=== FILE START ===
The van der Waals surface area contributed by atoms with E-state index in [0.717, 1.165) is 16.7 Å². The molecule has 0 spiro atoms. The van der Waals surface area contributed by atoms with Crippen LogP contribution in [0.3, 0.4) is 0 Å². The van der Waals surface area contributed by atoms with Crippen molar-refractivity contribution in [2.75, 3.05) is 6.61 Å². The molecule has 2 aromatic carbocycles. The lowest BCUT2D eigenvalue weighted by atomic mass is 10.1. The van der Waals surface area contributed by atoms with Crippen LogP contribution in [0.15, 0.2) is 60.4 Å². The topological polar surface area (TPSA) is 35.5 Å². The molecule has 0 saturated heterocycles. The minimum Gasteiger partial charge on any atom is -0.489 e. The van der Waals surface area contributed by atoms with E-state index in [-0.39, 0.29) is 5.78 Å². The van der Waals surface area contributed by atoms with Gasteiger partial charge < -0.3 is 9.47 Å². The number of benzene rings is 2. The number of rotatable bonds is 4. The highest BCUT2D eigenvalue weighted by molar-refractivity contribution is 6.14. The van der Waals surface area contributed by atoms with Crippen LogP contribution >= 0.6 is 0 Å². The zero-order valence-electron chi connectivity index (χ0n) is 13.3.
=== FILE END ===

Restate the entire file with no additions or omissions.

The van der Waals surface area contributed by atoms with E-state index in [0.717, 1.165) is 16.7 Å². The molecule has 0 spiro atoms. The van der Waals surface area contributed by atoms with Crippen LogP contribution in [0.3, 0.4) is 0 Å². The van der Waals surface area contributed by atoms with Crippen molar-refractivity contribution in [2.75, 3.05) is 6.61 Å². The molecule has 2 aromatic carbocycles. The lowest BCUT2D eigenvalue weighted by atomic mass is 10.1. The van der Waals surface area contributed by atoms with Crippen LogP contribution in [0.15, 0.2) is 60.4 Å². The topological polar surface area (TPSA) is 35.5 Å². The molecule has 0 saturated heterocycles. The minimum Gasteiger partial charge on any atom is -0.489 e. The van der Waals surface area contributed by atoms with E-state index in [-0.39, 0.29) is 5.78 Å². The van der Waals surface area contributed by atoms with Gasteiger partial charge < -0.3 is 9.47 Å². The number of benzene rings is 2. The number of rotatable bonds is 4. The highest BCUT2D eigenvalue weighted by molar-refractivity contribution is 6.14. The van der Waals surface area contributed by atoms with Crippen LogP contribution >= 0.6 is 0 Å². The zero-order valence-electron chi connectivity index (χ0n) is 13.3.